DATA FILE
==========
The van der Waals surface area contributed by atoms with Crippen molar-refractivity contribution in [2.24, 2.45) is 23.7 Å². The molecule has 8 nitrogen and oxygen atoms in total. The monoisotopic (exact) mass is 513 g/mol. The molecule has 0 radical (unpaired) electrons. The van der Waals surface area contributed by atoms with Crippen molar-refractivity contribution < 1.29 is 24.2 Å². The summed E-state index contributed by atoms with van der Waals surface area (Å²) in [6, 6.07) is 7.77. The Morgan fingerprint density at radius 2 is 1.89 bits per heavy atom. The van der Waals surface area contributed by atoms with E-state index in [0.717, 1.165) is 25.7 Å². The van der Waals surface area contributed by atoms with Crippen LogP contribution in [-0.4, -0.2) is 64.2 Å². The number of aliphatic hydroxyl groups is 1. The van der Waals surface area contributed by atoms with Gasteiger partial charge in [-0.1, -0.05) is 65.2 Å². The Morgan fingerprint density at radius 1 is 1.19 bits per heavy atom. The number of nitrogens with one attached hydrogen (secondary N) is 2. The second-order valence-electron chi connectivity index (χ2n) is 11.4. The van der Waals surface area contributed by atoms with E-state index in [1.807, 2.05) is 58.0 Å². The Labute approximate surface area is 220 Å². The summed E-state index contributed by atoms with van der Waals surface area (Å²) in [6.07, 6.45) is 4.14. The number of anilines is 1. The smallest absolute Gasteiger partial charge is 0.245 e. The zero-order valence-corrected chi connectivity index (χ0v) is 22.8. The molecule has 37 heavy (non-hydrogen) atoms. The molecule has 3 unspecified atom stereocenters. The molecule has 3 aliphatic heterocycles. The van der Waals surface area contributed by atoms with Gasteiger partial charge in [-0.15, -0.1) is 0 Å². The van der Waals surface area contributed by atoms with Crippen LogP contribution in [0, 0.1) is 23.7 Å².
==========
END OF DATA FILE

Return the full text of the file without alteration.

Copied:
The van der Waals surface area contributed by atoms with Crippen molar-refractivity contribution in [2.24, 2.45) is 23.7 Å². The molecule has 8 nitrogen and oxygen atoms in total. The monoisotopic (exact) mass is 513 g/mol. The molecule has 0 radical (unpaired) electrons. The van der Waals surface area contributed by atoms with Crippen molar-refractivity contribution < 1.29 is 24.2 Å². The summed E-state index contributed by atoms with van der Waals surface area (Å²) in [6, 6.07) is 7.77. The Morgan fingerprint density at radius 2 is 1.89 bits per heavy atom. The van der Waals surface area contributed by atoms with E-state index in [0.717, 1.165) is 25.7 Å². The van der Waals surface area contributed by atoms with Crippen LogP contribution in [-0.4, -0.2) is 64.2 Å². The number of aliphatic hydroxyl groups is 1. The van der Waals surface area contributed by atoms with Gasteiger partial charge in [-0.1, -0.05) is 65.2 Å². The Morgan fingerprint density at radius 1 is 1.19 bits per heavy atom. The number of nitrogens with one attached hydrogen (secondary N) is 2. The second-order valence-electron chi connectivity index (χ2n) is 11.4. The van der Waals surface area contributed by atoms with E-state index in [1.807, 2.05) is 58.0 Å². The Labute approximate surface area is 220 Å². The summed E-state index contributed by atoms with van der Waals surface area (Å²) in [6.07, 6.45) is 4.14. The number of anilines is 1. The smallest absolute Gasteiger partial charge is 0.245 e. The zero-order valence-corrected chi connectivity index (χ0v) is 22.8. The molecule has 37 heavy (non-hydrogen) atoms. The molecule has 3 unspecified atom stereocenters. The molecule has 3 aliphatic heterocycles. The van der Waals surface area contributed by atoms with Gasteiger partial charge in [-0.15, -0.1) is 0 Å². The van der Waals surface area contributed by atoms with Crippen LogP contribution in [0, 0.1) is 23.7 Å².